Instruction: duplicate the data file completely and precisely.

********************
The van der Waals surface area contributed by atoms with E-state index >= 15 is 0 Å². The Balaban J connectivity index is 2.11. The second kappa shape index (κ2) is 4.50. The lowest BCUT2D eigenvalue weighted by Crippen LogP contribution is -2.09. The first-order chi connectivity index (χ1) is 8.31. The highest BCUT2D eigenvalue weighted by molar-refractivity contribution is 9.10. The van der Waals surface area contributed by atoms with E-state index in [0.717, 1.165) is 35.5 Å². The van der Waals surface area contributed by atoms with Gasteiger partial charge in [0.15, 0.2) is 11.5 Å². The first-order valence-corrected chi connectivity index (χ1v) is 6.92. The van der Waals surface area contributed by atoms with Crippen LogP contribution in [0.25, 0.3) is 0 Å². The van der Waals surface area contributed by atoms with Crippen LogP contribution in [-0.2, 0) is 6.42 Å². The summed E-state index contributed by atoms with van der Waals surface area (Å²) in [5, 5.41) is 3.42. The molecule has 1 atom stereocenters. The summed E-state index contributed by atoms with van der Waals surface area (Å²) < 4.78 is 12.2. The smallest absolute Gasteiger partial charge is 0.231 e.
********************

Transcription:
The van der Waals surface area contributed by atoms with E-state index >= 15 is 0 Å². The Balaban J connectivity index is 2.11. The second kappa shape index (κ2) is 4.50. The lowest BCUT2D eigenvalue weighted by Crippen LogP contribution is -2.09. The first-order chi connectivity index (χ1) is 8.31. The highest BCUT2D eigenvalue weighted by molar-refractivity contribution is 9.10. The van der Waals surface area contributed by atoms with E-state index in [0.717, 1.165) is 35.5 Å². The van der Waals surface area contributed by atoms with Gasteiger partial charge in [0.15, 0.2) is 11.5 Å². The first-order valence-corrected chi connectivity index (χ1v) is 6.92. The van der Waals surface area contributed by atoms with Crippen LogP contribution in [0.25, 0.3) is 0 Å². The van der Waals surface area contributed by atoms with Crippen LogP contribution in [-0.2, 0) is 6.42 Å². The summed E-state index contributed by atoms with van der Waals surface area (Å²) in [5, 5.41) is 3.42. The molecule has 1 atom stereocenters. The summed E-state index contributed by atoms with van der Waals surface area (Å²) < 4.78 is 12.2. The smallest absolute Gasteiger partial charge is 0.231 e.